The Importance of Youth Science: Meet Christopher Golden
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The Importance of Youth Science: Meet Christopher Golden

How did finding your passion so young affect your life?

It started with me always loving to be in nature and my mom and family really facilitated that with hikes and nature walks. When I was 9, I did an animal report on the ring-tailed lemur which propelled my interest in Madagascar.

I’ve always been dying to go to Madagascar and looking for ways to get there. I found the Earthwatch program working with Luke at Duke University, and that was the perfect way. My parents were nervous about me going out into the field at only 16 years old, so they helped me coordinate with two other women who were also going on the trip. The women were 69 year old best friends who had done 12 Earthwatch Expeditions together by the time I met up with them.

How has your research focus shifted from your youth to today?

I’ve always been very focused in that I’ve believed in the importance of nature, and I’ve believed in conservation, but the path has taken a change and evolved over time. Instead of just focusing on animals, I now work extensively with humans and how humans are benefited from intact ecosystems and conservation. The perspective has changed, but the focus has always remained the same.

Do you have any traditions when you arrive home from your explorations?

(laughs) I do have one tradition where the first thing I’ll eat when I get home is a calzone.

What is the focus of your research in Madagascar?

My work focuses the most on investigating the role of wildlife population declines on human nutrition. We just finished a 15-month case study looking at the phenomenon in earnest. If we think of the interaction between the integrity of the environment and human health, all of my other projects (ie traditional medicines, pica, wildlife population monitoring, etc.) fit into that. So, all of the wildlife monitoring looks at the resource population dynamics that feed into our nutrition model. It’s all a matter of pulling the pieces together in a holistic way.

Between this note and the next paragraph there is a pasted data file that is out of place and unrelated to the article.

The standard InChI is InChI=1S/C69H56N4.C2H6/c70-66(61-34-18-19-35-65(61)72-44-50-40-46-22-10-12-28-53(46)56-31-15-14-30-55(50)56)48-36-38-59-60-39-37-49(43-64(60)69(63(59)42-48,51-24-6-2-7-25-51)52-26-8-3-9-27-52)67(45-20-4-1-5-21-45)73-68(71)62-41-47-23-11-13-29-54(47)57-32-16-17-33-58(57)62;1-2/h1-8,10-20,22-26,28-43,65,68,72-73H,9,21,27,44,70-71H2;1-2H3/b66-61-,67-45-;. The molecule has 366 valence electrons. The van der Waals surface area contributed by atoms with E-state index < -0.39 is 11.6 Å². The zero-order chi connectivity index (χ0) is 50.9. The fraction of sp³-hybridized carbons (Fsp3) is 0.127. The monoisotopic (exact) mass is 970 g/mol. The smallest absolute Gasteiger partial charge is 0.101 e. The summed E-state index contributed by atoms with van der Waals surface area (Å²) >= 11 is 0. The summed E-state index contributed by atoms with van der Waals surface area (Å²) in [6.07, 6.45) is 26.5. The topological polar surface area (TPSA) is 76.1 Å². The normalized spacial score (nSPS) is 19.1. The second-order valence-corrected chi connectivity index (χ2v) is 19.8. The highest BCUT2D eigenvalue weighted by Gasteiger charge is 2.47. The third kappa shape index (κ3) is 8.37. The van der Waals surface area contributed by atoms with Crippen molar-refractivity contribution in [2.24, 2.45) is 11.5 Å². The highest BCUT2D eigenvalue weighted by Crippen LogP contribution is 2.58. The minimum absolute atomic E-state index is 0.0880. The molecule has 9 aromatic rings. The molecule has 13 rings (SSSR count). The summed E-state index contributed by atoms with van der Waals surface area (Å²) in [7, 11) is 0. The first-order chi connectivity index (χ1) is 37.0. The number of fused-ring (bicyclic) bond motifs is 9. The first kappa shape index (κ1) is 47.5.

What are your findings so far from your expeditions to Madagascar?

What we have found is that hunting wildlife is incredibly unsustainable. If we look at just a singular perspective of how humans impact the environment, the trajectory of many of the species locally is on a downfall. Many of the lemur species, carnivore species and bat species that are heavily hunted are declining because of the heavy human impact. What we’re also learning is that the local Malagasy are receiving a tremendous amount of health benefit from nutrition from eating wildlife.

What we’ve showed is if the local Malagasy lose access to wildlife, their rates of anemia will increase by 30% because of the lack of meat. It really presents a conundrum, where the local people heavily rely on the resources in the forest, yet the forest can’t sustain the impact of humans.

What are you hoping to change from your research?

We’re really trying to understand what types of interventions and solutions are possible. For a case like this, we can’t allow humans to hunt in this way because we know they will self-deplete their nutritional resource. We are trying to develop ways that will shift people away from hunting to different types of livestock husbandry that will provide the nutritional benefit and also relax some of the pressure off the forest. Where do you hope the science will be in 5 years?

I’m now the director or WCS’ HEAL Program which stands for Health & Ecosystems: Analysis of Linkages. It’s a 25 institution research consortium that’s led by the Wildlife Conservation Society. It includes a variety of members that includes the Harvard School of Public Health where I am based. What we’re doing is trying to understand not just the wildlife and nutrition linkage, but largely how environmental change impacts human health. We have a lot of case studies where we are trying to figure out the ways in which these things connect with each other.

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